Sunday, 14 March 2010

Antique Textiles - to restore or conserve ?

I came across this beautiful old picture frame last week at a car boot and couldn't resist buying it for just a £1. Do you blame me? Even though its in a really sorry state !


The paper label on the back states Goodyers 174 Regent Street London and it stands with back stand and has the glass still intact. The back is in a cotton brocade, and is in good condition. The front is embroidered silk damask and has seen far better days. The silk is rotten in many places and has lost the weft or warp. The stitching is blended satin stitch and has couched metal thread applied . Metal braid has been stitched to the inner and outer edges.

I considered the frame to be 1900s or even earlier. I've done a bit of research on Goodyers shop in Regent Street and they seem to have been around in the mid / late 1800s early 1900s, can't find much detail on them.
As the embroidery was on such poor condition I decided that it would be too great a job to restore it . Shame but there you go. Silk is tough stuff but once it goes into this poor condition there is little that can be done. But I did want to do something with this stunning piece of possible Victorian work. (Its of course possible that the frame was made and assembled in this time using a much earlier piece of embroidery. I have some pieces of waistcoat from 100 years earlier that resemble the work on this piece ! )



I do respect textile work that has been done in the past and try my hardest to keep original pieces intact but this was beyond repair - I'm just trying to justify to myself taking it apart !
So thats exactly what I decided to do. Take it apart - thats a bit like writing in a book - something you are taught as a child never to do and that never goes away , does it !
Before taking anything off, I knew that I would keep the back covering and would rework the front in my own embroidery at a later date. The piece of embroidery that I would remove I would use on a dolls outfit. So I had plans for the future. That helped determine how carefully I would dis-assemble the frame.

I carefully prised off the backing board from the front frame. The glue used is the old fashioned rabbit glue that cracks over time but seems to set solid.

I then very carefully cut the main fabric from the board around the edges with a sharp scalpel.

Inside the frame the edges have been bound with cotton cloth that looks to be about 1850s in design.

Underside showing stitching.


The only part that I damaged whilst removing everything was the outer metal thread braid, it ripped badly but the inner braid came off okay and is still very useable.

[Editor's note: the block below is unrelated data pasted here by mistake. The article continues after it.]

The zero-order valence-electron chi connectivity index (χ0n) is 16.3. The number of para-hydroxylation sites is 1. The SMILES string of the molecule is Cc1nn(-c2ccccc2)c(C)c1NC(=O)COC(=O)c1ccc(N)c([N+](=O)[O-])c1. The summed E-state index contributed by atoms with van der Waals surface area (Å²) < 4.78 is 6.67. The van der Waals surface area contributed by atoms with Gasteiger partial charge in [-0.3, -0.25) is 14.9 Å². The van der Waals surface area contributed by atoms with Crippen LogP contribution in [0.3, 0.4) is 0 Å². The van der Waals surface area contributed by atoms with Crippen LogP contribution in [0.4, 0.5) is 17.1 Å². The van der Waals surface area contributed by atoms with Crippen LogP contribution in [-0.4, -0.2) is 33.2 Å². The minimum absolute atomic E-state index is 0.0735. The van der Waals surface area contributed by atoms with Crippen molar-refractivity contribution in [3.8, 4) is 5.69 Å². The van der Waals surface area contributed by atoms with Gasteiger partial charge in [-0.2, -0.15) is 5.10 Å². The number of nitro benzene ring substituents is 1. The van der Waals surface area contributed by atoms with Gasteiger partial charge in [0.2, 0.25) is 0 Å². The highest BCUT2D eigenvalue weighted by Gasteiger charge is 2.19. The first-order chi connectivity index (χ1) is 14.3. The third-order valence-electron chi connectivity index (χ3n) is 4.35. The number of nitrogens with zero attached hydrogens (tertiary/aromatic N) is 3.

The silk is badly worn as I have said but I do want to try and use it. It needs backing with something to hold it together . Not sure at this point what I will use to stablize it. Any suggestions would be very gratefully accepted. Any ideas on age of piece would be interesting too.
I always wonder with old needlework about the people who made it and the ones that used the item. It does seem as if antique pieces have life still in them and I am sure it will be happy to be conserved and used for something else instead of just being thrown away.
I will let you know how I get on with this wonderful job sometime in the future.I hope I can do justice to the craftmanship used in this once fine piece of emboidery.

5 comments:

Yve said...

Wow, lovely frame. I see people reusing vintage clothes and fabrics in their dolls all the time and have some clothes that are beyond repair but I am terrified of touching them. You are brave, but then, you know what you are doing!

Vintage to Victorian at Dairy House Antiques said...

What a gorgeous piece of work. There comes a point where we know that something is beyond repair, but rather than destroy it the piece can often be reworked into something else to treasure.

Good luck, and thanks for following my blog! I shall enjoy reading through your posts - but not tonight!

Sue

littlebitwired said...

Wow, what a challenge. I wodln't have had the guts to take that apart. But it looks like you did a wonderful job. I can't wait to see where that piece shows up.

Kella said...

The underside of the embroidered silk is so beautiful in itself.

Your skill in taking it apart and still keeping it intact is ace, I'm not sure I would have been able to do that.

Tabourella said...

I just stumbled on your blog and I am delighted to know there is someone else who takes delight in the beauty of such work, now faded, but nevertheless so precious.